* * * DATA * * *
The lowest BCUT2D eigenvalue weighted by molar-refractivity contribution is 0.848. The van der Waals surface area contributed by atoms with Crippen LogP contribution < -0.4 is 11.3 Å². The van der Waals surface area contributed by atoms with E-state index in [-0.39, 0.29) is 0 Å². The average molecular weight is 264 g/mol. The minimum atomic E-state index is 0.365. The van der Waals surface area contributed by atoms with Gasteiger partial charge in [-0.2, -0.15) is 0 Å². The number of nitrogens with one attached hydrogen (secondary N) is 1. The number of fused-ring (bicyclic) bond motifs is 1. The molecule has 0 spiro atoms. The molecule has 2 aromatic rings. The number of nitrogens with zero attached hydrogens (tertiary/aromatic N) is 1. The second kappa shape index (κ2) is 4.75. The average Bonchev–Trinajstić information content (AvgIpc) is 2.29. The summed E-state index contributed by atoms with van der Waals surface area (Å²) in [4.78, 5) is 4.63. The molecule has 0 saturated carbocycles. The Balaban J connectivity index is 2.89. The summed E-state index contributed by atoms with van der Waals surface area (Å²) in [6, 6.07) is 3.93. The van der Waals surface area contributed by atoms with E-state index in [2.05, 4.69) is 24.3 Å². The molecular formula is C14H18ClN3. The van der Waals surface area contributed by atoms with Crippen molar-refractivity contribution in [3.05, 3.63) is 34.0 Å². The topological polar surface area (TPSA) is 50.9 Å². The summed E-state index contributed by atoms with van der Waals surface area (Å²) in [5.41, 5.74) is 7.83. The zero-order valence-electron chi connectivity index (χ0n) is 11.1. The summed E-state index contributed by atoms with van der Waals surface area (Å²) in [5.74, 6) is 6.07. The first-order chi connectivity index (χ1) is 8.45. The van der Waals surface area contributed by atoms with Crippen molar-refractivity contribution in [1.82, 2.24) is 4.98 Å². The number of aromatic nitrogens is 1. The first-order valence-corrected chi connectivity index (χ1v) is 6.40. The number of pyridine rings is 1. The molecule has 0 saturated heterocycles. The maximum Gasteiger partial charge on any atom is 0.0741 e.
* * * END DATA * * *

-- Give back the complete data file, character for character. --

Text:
The lowest BCUT2D eigenvalue weighted by molar-refractivity contribution is 0.848. The van der Waals surface area contributed by atoms with Crippen LogP contribution < -0.4 is 11.3 Å². The van der Waals surface area contributed by atoms with E-state index in [-0.39, 0.29) is 0 Å². The average molecular weight is 264 g/mol. The minimum atomic E-state index is 0.365. The van der Waals surface area contributed by atoms with Gasteiger partial charge in [-0.2, -0.15) is 0 Å². The number of nitrogens with one attached hydrogen (secondary N) is 1. The number of fused-ring (bicyclic) bond motifs is 1. The molecule has 0 spiro atoms. The molecule has 2 aromatic rings. The number of nitrogens with zero attached hydrogens (tertiary/aromatic N) is 1. The second kappa shape index (κ2) is 4.75. The average Bonchev–Trinajstić information content (AvgIpc) is 2.29. The summed E-state index contributed by atoms with van der Waals surface area (Å²) in [4.78, 5) is 4.63. The molecule has 0 saturated carbocycles. The Balaban J connectivity index is 2.89. The summed E-state index contributed by atoms with van der Waals surface area (Å²) in [6, 6.07) is 3.93. The van der Waals surface area contributed by atoms with E-state index in [2.05, 4.69) is 24.3 Å². The molecular formula is C14H18ClN3. The van der Waals surface area contributed by atoms with Crippen molar-refractivity contribution in [3.05, 3.63) is 34.0 Å². The topological polar surface area (TPSA) is 50.9 Å². The summed E-state index contributed by atoms with van der Waals surface area (Å²) in [5.41, 5.74) is 7.83. The zero-order valence-electron chi connectivity index (χ0n) is 11.1. The summed E-state index contributed by atoms with van der Waals surface area (Å²) in [5.74, 6) is 6.07. The first-order chi connectivity index (χ1) is 8.45. The van der Waals surface area contributed by atoms with Crippen molar-refractivity contribution in [1.82, 2.24) is 4.98 Å². The number of aromatic nitrogens is 1. The first-order valence-corrected chi connectivity index (χ1v) is 6.40. The number of pyridine rings is 1. The molecule has 0 saturated heterocycles. The maximum Gasteiger partial charge on any atom is 0.0741 e.